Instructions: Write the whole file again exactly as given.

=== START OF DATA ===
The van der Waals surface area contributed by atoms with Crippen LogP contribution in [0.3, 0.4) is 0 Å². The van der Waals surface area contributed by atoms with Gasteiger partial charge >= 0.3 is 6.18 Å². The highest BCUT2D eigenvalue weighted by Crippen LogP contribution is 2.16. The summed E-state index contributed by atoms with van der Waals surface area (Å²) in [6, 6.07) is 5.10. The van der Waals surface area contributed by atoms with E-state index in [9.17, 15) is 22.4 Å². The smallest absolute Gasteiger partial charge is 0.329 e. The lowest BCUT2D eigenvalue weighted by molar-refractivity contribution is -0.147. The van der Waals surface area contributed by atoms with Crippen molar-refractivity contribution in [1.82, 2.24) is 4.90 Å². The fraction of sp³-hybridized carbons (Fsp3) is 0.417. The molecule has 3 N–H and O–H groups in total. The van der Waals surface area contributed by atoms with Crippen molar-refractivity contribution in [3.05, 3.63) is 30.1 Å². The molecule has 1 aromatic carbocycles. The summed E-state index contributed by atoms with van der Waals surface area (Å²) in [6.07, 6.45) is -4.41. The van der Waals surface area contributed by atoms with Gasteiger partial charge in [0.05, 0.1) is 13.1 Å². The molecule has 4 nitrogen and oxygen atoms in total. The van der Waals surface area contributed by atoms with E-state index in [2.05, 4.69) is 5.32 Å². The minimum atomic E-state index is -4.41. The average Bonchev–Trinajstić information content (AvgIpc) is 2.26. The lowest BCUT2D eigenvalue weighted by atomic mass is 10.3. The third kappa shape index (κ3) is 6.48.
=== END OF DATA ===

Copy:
The van der Waals surface area contributed by atoms with Crippen LogP contribution in [0.3, 0.4) is 0 Å². The van der Waals surface area contributed by atoms with Gasteiger partial charge >= 0.3 is 6.18 Å². The highest BCUT2D eigenvalue weighted by Crippen LogP contribution is 2.16. The summed E-state index contributed by atoms with van der Waals surface area (Å²) in [6, 6.07) is 5.10. The van der Waals surface area contributed by atoms with E-state index in [9.17, 15) is 22.4 Å². The smallest absolute Gasteiger partial charge is 0.329 e. The lowest BCUT2D eigenvalue weighted by molar-refractivity contribution is -0.147. The van der Waals surface area contributed by atoms with Crippen molar-refractivity contribution in [1.82, 2.24) is 4.90 Å². The fraction of sp³-hybridized carbons (Fsp3) is 0.417. The molecule has 3 N–H and O–H groups in total. The van der Waals surface area contributed by atoms with Crippen molar-refractivity contribution in [3.05, 3.63) is 30.1 Å². The molecule has 1 aromatic carbocycles. The summed E-state index contributed by atoms with van der Waals surface area (Å²) in [6.07, 6.45) is -4.41. The van der Waals surface area contributed by atoms with Gasteiger partial charge in [0.05, 0.1) is 13.1 Å². The molecule has 4 nitrogen and oxygen atoms in total. The van der Waals surface area contributed by atoms with E-state index in [2.05, 4.69) is 5.32 Å². The minimum atomic E-state index is -4.41. The average Bonchev–Trinajstić information content (AvgIpc) is 2.26. The lowest BCUT2D eigenvalue weighted by atomic mass is 10.3. The third kappa shape index (κ3) is 6.48.